The unemployment rate of Germany and India, both are high compared to their neighbouring nations. However, they have managed to reduce the same over the year. Considering the case of Germany, it can be seen that during last years, Germany’s unemployment rate has fallen by a large extent and presently it is hovering somewhere around 3.4 (Heise and Pusch 2018). Considering the price of fall in the unemployment rate, it can be told that the state will reduce its unemployment rate lower than 2% in coming days.
India one the other hand has been enjoying lower employment rate since last one decade. Though during 2008, the price of employment was small, however during the successive period it has increased substantially.
Considering the unemployment rate of the present date, it can be seen that it is rising again as the government has taken the initiative to incorporate all the unemployment people into consideration. Once the government can include all the unemployed population into the tabulation, then the unemployment rate of the state will further rise.
Inflation is one of the primary macroeconomic variables that highlights the standard of living of a state. Below figures underline the standard of living of both the economy.
Considering the case of Germany, it can be seen that the state has a falling inflation rate that highlights the better purchasing power to the people of the country.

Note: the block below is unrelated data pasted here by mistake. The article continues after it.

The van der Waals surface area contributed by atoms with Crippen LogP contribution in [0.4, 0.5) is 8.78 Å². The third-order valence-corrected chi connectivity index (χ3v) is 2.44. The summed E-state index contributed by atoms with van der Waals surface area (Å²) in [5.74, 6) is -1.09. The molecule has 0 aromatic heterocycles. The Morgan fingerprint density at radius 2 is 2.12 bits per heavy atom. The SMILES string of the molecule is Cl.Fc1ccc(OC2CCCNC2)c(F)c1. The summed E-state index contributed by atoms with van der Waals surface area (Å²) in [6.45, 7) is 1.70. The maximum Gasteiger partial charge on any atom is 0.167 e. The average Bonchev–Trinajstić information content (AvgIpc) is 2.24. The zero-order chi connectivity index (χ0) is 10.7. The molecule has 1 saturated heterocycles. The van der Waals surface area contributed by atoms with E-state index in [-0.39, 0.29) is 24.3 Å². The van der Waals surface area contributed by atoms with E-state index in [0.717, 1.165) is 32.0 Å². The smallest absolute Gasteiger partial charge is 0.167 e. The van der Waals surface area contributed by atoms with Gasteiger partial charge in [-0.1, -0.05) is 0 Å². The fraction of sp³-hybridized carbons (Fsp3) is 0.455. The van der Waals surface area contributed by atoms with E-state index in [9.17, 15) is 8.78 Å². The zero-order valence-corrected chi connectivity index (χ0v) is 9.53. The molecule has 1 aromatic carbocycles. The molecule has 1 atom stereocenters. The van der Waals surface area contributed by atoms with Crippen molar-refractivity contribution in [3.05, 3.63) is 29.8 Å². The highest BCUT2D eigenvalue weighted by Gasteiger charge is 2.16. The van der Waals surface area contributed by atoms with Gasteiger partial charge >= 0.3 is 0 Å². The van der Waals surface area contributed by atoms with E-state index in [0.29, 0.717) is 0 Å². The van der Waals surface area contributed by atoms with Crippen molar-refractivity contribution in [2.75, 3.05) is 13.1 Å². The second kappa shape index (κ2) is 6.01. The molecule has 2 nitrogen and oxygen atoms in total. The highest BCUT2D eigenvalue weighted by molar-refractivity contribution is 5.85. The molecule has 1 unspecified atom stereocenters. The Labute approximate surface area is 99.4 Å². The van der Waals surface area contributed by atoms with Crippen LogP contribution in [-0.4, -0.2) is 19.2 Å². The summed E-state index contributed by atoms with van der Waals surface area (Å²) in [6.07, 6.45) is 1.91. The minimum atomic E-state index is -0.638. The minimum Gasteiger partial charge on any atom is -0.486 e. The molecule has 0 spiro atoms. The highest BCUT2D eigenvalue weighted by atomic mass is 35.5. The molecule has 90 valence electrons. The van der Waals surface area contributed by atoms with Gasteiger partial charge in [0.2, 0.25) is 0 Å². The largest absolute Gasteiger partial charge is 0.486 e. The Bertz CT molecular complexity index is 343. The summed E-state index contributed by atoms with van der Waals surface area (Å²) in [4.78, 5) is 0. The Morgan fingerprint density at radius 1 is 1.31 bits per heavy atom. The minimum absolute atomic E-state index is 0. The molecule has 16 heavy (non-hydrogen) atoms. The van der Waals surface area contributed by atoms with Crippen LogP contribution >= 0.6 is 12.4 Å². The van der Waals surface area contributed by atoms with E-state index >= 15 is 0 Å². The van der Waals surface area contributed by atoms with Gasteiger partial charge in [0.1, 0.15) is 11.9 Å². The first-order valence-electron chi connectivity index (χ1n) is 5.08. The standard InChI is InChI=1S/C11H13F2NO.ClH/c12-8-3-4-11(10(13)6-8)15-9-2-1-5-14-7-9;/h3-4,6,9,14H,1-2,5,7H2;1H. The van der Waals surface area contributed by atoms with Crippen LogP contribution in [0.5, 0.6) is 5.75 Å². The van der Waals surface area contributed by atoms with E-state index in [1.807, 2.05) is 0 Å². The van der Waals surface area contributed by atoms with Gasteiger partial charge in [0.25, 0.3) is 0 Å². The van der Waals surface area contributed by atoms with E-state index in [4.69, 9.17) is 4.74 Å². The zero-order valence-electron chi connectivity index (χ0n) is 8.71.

Contrary to this, Indian inflation rate has been rising sharply over the years. From the pattern of the present inflation rate of the Indian economy, it can be seen that the state had its higher amount of inflation during the end of 2017 when the inflation was as high as 5.21 (Sahu 2018). It has indeed reduced the purchasing power of the population and lowered the standard of living too.
Utilizing the HDI index, the standard of living of the population can be well defined. as it can be seen from the below, figure that Germany has a right amount of HDI index that has provided a better standard of living to the population of the state, whereas, in case of India it is still struggling to enhance its standard of living.
Source: (Jayadev et al. 2018)
Considering this it can be stated that, though India has high GDP in PPP terms compared to Germany, however, it has failed to enhance the standard of living of its population.